An international team led by Bath University has made what’s claimed to be a significant breakthrough, creating artificial neurons on microchips.
The research, which has major implications for medical science, began with mathematical modelling to explain how neurons respond to electrical stimuli from other nerves. They then designed silicon chips that accurately modelled biological ion channels, before proving that their artificial neurons precisely mimicked real, living neurons responding to a range of stimulations. Published in Nature Communications, the work could lead to new types of treatments for conditions ranging from heart failure to Alzheimer’s.
“Until now neurons have been like black boxes, but we have managed to open the black box and peer inside,” said research lead Professor Alain Nogaret, from Bath University’s Department of Physics. “Our work is paradigm-changing because it provides a robust method to reproduce the electrical properties of real neurons in minute detail.
“But it’s wider than that, because our neurons only need 140 nanoWatts of power. That’s a billionth the power requirement of a microprocessor, which other attempts to make synthetic neurons have used. This makes the neurons well suited for bio-electronic implants to treat chronic diseases.
“For example, we’re developing smart pacemakers that won’t just stimulate the heart to pump at a steady rate but use these neurons to respond in real-time to demands placed on the heart – which is what happens naturally in a healthy heart. Other possible applications could be in the treatment of conditions like Alzheimer’s and neuronal degenerative diseases more generally.”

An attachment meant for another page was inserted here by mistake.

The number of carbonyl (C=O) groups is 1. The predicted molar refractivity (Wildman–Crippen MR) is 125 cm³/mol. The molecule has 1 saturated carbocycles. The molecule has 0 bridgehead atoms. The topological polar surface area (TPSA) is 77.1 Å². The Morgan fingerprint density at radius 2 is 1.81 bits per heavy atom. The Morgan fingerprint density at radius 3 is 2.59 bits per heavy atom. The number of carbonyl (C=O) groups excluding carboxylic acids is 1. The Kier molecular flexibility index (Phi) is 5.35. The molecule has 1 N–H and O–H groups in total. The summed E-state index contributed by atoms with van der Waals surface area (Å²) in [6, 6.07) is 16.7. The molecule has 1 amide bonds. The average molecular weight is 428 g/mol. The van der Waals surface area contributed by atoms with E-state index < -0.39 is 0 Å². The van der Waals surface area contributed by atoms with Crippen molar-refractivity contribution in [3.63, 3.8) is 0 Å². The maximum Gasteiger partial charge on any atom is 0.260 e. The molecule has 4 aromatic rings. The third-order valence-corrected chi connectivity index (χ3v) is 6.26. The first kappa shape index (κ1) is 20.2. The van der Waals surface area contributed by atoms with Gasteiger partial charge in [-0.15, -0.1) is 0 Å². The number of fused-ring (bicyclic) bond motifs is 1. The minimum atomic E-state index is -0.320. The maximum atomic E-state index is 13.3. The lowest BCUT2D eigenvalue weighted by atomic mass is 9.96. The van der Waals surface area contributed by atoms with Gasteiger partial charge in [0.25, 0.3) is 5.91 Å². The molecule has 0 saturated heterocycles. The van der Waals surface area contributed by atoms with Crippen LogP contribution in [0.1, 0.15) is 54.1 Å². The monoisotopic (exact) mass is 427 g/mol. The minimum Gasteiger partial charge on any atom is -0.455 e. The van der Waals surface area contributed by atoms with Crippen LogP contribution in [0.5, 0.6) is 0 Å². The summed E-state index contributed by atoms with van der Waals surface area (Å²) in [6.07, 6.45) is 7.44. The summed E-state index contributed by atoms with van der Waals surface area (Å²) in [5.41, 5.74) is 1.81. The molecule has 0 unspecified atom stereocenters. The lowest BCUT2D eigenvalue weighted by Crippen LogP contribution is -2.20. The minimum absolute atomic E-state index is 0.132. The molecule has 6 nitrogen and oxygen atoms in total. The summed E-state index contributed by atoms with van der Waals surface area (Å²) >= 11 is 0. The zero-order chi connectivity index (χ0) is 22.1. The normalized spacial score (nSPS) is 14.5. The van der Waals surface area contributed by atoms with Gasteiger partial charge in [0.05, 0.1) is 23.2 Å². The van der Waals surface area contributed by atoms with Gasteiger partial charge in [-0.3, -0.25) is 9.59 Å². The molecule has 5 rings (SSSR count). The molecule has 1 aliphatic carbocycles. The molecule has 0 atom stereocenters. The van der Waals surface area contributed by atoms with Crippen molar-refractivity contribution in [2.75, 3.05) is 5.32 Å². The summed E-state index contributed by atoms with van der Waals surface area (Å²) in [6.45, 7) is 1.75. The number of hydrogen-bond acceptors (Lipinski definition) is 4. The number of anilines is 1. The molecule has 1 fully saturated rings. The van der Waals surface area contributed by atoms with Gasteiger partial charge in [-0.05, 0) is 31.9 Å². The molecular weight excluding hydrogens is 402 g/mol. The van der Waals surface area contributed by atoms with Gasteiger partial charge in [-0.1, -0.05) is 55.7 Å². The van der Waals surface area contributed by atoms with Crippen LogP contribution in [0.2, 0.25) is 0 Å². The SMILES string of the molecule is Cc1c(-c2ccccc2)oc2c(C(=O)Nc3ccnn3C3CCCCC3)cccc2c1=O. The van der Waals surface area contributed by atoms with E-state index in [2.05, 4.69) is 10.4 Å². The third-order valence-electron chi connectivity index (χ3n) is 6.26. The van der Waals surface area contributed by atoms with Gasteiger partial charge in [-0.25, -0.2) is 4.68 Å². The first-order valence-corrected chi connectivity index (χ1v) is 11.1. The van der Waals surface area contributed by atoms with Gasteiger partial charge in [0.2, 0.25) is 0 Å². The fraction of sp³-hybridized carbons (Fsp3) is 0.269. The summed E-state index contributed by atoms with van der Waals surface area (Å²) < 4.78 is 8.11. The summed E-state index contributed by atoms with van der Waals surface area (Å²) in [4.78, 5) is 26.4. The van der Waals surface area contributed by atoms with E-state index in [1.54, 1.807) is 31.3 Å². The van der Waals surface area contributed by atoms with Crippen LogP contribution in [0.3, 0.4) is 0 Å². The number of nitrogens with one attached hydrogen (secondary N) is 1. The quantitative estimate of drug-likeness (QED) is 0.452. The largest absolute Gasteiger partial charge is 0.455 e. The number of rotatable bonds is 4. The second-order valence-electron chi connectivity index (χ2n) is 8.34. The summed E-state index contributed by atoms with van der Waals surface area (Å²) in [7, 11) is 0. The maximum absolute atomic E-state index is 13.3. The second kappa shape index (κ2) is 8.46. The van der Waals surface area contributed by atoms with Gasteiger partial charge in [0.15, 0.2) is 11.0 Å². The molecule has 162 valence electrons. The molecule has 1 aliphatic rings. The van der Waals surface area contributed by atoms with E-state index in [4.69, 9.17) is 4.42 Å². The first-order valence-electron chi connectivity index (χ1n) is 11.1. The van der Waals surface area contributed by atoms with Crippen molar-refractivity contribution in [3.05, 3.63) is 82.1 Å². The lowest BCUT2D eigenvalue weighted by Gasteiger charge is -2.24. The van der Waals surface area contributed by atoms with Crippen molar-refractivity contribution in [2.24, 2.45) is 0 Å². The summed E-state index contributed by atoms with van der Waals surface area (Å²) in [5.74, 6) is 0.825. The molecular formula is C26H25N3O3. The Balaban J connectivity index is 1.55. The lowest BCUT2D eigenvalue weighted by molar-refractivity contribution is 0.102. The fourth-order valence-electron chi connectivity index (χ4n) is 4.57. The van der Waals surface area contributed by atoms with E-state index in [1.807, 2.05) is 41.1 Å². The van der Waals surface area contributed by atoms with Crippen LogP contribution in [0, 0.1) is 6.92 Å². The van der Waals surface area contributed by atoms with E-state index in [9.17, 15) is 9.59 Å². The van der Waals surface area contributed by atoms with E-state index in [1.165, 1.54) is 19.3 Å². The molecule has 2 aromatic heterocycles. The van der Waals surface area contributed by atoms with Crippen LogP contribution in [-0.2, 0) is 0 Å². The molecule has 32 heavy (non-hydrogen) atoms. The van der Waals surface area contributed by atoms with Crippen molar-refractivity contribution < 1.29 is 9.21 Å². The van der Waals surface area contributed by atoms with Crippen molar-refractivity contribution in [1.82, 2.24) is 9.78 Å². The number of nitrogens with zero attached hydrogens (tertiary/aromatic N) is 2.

Developing artificial neurons has been an ongoing scientific challenge due to biological complexity and neuronal responses which are ‘non-linear’, meaning if a signal becomes twice as strong it doesn’t automatically elicit twice as big a reaction. This makes modelling neuronal behaviour intrinsically difficult. But the team, which also included scientists from the Universities of Bristol, Zurich and Auckland, was able to accurately replicate the complete dynamics of hippocampal neurons and respiratory neurons from rats, under a wide range of stimuli.
“Our approach combines several breakthroughs,” Prof Nogaret continued. “We can very accurately estimate the precise parameters that control any neuron’s behaviour with high certainty. We have created physical models of the hardware and demonstrated its ability to successfully mimic the behaviour of real living neurons. Our third breakthrough is the versatility of our model which allows for the inclusion of different types and functions of a range of complex mammalian neurons.”
The research was funded by a European Union Horizon 2020 Future Emerging Technologies Programme grant and a doctoral studentship funded by the Engineering and Physical Sciences Research Council (ESPRC).